Creating Your Database

Relating all equipment by a parent to child relation is required in some systems, but this can lead to confusion and a difficult implementation. Instead, select equipment by a group or location code, or even tagging, which is sufficient for reports without complicated, nested parent to child relations.

If you need every asset in a system, make a database for such assets, separate from the daily routine of work order and inventory management. I have seen systems that had 20,000 equipment records, but only needed less that 2,000 records for work management. Let the CMMS be a work management system. Put the total asset management in a separate database. We have an update routine that can combine the CMMS history with a total asset database. Usually filtering is not adequate to separate unused equipment records.

Let the vendor or a third party set up your initial CMMS database. Many systems fail because they are used differently than was intended by the developer for his clients. Let a professional analyze your situation, then develop a good beginning database of equipment and related preventive maintenance scheduling. Training will proceed much easier if the system contains sensible information familiar to your users.

Avoiding Dependence on a CMMS Vendor

Let your favorite local developer create your custom reports. Define your requirements simply as report items or data columns. This is the data that you must upload or relate to other systems or reports within your organization. We provide a data dictionary that explains the tables and data columns in our CMMS. We provide replication to commonly used databases.

You can define a simple database of items required for your report. Then identify the items to be obtained from the CMMS. Keep that table separate from the CMMS database and relate it to the CMMS by unique keys one-to-one. Your table has no dependence on the CMMS vendor. The CMMS items in your report are objects that could be retrieved from any CMMS.
I would love to charge you for custom reports, but I confess that you should get local developers to provide your reports from this data in a platform that is compatible to your other reporting requirements.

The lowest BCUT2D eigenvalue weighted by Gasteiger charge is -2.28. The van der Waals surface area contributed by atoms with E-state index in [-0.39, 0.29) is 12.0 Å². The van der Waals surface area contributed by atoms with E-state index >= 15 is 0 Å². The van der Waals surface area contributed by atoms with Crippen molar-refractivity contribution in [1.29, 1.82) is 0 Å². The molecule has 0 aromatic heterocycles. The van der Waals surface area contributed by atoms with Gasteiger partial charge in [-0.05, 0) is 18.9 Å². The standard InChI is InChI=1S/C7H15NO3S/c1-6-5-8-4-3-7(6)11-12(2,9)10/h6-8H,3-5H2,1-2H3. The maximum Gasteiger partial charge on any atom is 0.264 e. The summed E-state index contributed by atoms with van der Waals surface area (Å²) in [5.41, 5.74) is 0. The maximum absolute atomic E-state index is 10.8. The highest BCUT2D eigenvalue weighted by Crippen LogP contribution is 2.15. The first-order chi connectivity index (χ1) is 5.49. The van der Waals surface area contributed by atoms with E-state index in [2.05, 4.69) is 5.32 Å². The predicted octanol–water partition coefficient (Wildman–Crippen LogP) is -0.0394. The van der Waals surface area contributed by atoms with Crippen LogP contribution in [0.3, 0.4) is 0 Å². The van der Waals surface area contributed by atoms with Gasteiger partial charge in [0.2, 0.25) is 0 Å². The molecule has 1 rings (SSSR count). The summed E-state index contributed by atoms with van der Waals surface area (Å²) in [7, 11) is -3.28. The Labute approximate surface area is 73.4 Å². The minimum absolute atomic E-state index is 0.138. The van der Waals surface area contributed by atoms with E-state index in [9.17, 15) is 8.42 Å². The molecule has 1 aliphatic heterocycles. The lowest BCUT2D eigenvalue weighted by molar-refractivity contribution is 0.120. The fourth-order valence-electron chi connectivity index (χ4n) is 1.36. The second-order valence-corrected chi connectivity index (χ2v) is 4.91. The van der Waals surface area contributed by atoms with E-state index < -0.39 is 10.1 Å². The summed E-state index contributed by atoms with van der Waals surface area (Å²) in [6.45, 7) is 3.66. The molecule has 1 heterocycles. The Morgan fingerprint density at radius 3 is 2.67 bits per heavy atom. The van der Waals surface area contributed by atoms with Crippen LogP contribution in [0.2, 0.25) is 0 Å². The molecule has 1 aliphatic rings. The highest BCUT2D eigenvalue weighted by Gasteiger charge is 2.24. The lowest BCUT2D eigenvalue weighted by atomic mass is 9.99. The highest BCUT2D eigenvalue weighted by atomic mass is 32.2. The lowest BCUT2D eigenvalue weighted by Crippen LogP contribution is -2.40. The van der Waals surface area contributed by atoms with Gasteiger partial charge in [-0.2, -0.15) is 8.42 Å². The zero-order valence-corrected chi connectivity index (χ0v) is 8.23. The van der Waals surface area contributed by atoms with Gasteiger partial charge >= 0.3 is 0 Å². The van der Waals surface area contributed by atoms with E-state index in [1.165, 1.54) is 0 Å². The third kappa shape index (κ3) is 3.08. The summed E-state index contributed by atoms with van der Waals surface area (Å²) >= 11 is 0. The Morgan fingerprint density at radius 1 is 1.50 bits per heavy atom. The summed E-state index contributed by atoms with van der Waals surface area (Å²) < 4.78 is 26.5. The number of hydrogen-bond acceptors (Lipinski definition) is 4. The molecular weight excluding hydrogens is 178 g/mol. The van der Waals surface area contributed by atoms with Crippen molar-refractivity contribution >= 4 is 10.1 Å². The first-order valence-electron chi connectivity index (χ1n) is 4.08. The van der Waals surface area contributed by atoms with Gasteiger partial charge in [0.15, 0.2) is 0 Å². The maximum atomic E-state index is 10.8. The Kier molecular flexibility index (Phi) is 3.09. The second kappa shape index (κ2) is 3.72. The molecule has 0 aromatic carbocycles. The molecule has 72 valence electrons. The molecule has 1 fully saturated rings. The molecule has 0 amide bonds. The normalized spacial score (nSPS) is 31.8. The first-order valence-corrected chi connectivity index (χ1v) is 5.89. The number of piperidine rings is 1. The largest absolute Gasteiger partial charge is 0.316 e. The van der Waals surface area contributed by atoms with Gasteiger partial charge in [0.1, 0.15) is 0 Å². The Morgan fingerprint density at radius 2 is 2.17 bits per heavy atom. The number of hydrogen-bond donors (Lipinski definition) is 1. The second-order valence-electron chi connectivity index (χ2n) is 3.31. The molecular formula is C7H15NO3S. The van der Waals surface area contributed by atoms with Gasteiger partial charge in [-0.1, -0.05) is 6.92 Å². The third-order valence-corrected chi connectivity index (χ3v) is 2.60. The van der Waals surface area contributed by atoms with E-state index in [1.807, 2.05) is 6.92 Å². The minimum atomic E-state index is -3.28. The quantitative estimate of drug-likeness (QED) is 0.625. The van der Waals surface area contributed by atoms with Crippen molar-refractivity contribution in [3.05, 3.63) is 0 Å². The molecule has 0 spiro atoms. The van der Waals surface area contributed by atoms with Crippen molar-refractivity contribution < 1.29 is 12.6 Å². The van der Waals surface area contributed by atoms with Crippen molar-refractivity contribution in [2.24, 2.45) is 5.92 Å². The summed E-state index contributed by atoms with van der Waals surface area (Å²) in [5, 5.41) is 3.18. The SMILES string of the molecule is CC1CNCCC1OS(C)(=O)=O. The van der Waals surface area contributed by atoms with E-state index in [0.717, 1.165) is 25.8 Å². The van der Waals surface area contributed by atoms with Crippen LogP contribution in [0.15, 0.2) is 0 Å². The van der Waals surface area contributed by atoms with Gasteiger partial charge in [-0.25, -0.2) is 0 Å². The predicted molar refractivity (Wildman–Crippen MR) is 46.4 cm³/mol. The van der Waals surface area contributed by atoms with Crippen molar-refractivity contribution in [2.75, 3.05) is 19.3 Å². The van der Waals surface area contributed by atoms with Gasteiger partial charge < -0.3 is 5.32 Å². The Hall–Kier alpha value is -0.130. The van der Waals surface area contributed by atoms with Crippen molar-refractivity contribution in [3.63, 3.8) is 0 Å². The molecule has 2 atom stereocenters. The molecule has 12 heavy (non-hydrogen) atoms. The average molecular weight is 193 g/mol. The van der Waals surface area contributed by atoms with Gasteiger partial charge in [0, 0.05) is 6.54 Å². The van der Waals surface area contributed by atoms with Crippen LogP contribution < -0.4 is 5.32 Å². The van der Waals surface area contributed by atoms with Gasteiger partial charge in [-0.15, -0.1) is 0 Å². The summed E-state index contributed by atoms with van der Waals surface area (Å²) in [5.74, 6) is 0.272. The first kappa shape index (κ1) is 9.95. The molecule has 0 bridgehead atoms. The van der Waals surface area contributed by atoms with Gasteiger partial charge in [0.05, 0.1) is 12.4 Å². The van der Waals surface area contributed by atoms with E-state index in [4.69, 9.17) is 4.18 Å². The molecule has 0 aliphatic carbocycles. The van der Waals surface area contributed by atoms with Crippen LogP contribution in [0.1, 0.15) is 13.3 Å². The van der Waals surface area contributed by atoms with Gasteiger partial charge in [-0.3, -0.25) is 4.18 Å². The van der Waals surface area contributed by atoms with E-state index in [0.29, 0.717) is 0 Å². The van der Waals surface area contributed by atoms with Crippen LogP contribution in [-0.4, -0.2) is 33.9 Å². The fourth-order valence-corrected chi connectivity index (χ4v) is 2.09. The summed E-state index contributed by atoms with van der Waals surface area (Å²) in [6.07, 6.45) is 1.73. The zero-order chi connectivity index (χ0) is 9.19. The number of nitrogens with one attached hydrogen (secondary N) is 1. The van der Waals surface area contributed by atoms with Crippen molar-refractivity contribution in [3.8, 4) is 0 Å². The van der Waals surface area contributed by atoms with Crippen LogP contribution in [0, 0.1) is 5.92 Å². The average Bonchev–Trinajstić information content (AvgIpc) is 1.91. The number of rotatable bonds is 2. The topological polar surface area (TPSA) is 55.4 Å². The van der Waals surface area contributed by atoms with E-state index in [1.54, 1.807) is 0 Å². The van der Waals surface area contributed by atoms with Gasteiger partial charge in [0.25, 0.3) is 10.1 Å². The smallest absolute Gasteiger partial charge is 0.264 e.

Owning CMMS source code is not needed, except for your custom reports. If you move to another CMMS or EAM, owning your data is more important than out-dated source code. Most CMMS systems can accept the same data for common CMMS functions.

Your CMMS should run even when the Internet is down. If your data resides on a server in another country, you have less control of performance and disaster preparedness.

Control the required number of concurrent users.

A concurrent user can change and add information, not just read information, at the same time as other users. Most CMMS and EAP systems charge by the number of users or seats. You can reduce the purchase cost by reducing the number of concurrent users required.

  • Allow only a few people access to changing the CMMS. This might be a clerk, manager, and lead technician. They control the printing of reports and work orders and the completion of work orders. This maintains a better control of the database with few errors. This can reduce the requirement for concurrent users to 5 or less and might reduce the number of computers and related hardware that you purchase.
  • Work request modules and updates from email can reduce the number of concurrent users required. This applies where many people occasionally request work, but do not want to navigate the CMMS. We added buttons in the work order window for sending and receiving work orders via email. Email comes to a table where you can select or decline each email as a work order.
  • For reporting, users can open the CMMS read-only, which is not considered a concurrent user against the limit for concurrent users in our system.
  • Replicate data to about any commonly used database as a reporting server. This reporting server will have separate control of user access, not limited by the CMMS vendor.

In conclusion, one more acronym: Keep It Simple Sir (KISS), and your CMMS will serve you well.